I am a self-taught artist inspired by the built environment, the various states of its decay, and its relationship with the ever-evolving natural landscape. Currently working in metal my sculptural jewelry immortalizes the transitory landscapes of history: from trade routes and forgotten swamps to abandoned asylums whose architectural residue still decorates the landscape today. I am inspired by the traditional craftsmanship of architectural details, such as wrought iron and plasterwork, as well as historic maps, some culled from archives dating from the early 1700s, that make permanent an ephemeral aspect of our cities’ histories. My collection, Architectural Elements, draws inspiration from a restored 1816 building adaptively reused. Each design correlates with the traditional craft techniques of three specific eras of the building’s storied past, revealing the shifting economic and social conditions of the city—from a lavish townhouse to a bohemian art school, a local television studio and, finally, a state-of-the-art museum. Exploration is a common thread in my work, using an assortment of techniques, materials, and elements to capture lost features of the built and natural landscape. The heat image transfer etching process I utilize is a contemporary variation of a traditional etching technique utilized in the original printing of the very maps I reference. The transitioning of the coastline is represented through etching—the acid and salts of the etchants naturally erode away from the metal plates over time, shifting the surface and leaving traces of natural oxidation in the patina’s residue. Likewise, I incorporate Keum-boo, an ancient Korean gilding technique of bonding 24 karat gold to silver, to indicate the route of a 19th century streetcar line. My precise application of patinas along with the effect of time give a blue hue to the etched shapes of waterways. I incorporate different types of chains to evoke the movement of water - the delicate feel of a small rolo chain represents the silt deposited in the alluvial soil at the river’s delta. Alternatively, the snake chain in my Fluidity Collection mimics the river’s flow, evoking aquatic sensations and the sultry curves of the river. Ultimately, my work blurs the lines between the past and the present, weaving the poetics of space with the fabric of time.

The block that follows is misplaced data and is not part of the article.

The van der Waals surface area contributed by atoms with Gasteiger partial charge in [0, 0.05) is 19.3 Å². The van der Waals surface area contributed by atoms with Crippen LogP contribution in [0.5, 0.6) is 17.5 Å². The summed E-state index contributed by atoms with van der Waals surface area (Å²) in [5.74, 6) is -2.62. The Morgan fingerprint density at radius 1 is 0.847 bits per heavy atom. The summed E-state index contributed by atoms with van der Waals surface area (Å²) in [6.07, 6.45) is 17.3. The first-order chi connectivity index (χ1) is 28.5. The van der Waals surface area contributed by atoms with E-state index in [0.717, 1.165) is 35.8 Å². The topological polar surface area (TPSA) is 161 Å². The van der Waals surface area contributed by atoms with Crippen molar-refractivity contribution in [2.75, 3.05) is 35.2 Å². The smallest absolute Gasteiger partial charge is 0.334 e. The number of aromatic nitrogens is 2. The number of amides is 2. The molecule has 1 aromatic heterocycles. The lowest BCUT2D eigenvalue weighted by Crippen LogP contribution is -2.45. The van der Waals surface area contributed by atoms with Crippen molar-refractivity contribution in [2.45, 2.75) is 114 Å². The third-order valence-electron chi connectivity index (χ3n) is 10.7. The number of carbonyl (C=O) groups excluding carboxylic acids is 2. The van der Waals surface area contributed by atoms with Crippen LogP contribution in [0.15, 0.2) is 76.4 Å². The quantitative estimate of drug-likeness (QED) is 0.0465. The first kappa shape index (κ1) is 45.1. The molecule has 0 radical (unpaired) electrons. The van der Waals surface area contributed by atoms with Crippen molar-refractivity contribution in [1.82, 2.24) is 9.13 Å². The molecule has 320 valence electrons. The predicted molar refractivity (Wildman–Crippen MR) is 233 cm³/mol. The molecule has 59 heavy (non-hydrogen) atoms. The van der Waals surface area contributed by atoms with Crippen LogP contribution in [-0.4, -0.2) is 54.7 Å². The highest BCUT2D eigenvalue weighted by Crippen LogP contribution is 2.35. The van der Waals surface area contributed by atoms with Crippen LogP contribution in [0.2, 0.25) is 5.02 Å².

From raw sheets of metal, her work transforms into wearable archives in suspension thru an intensive, handcrafted process involving heat image transfers, various etchants, gilding, patinas &polishes.
My name is Brandi Couvillion, and I am originally from New Orleans. I currently reside in D.C and work in studio 209 in the Torpedo Factory in Alexandria. With a background in historic preservation, I am inspired by the built environment around me and the various states of its decay, and its relationship with the ever-evolving natural landscape. My work immortalizes the transitory landscapes of history: from trade routes and forgotten swamps to abandoned asylums whose architectural residue still decorates the landscape today.
Please fill out the form below to request an art commission proposal.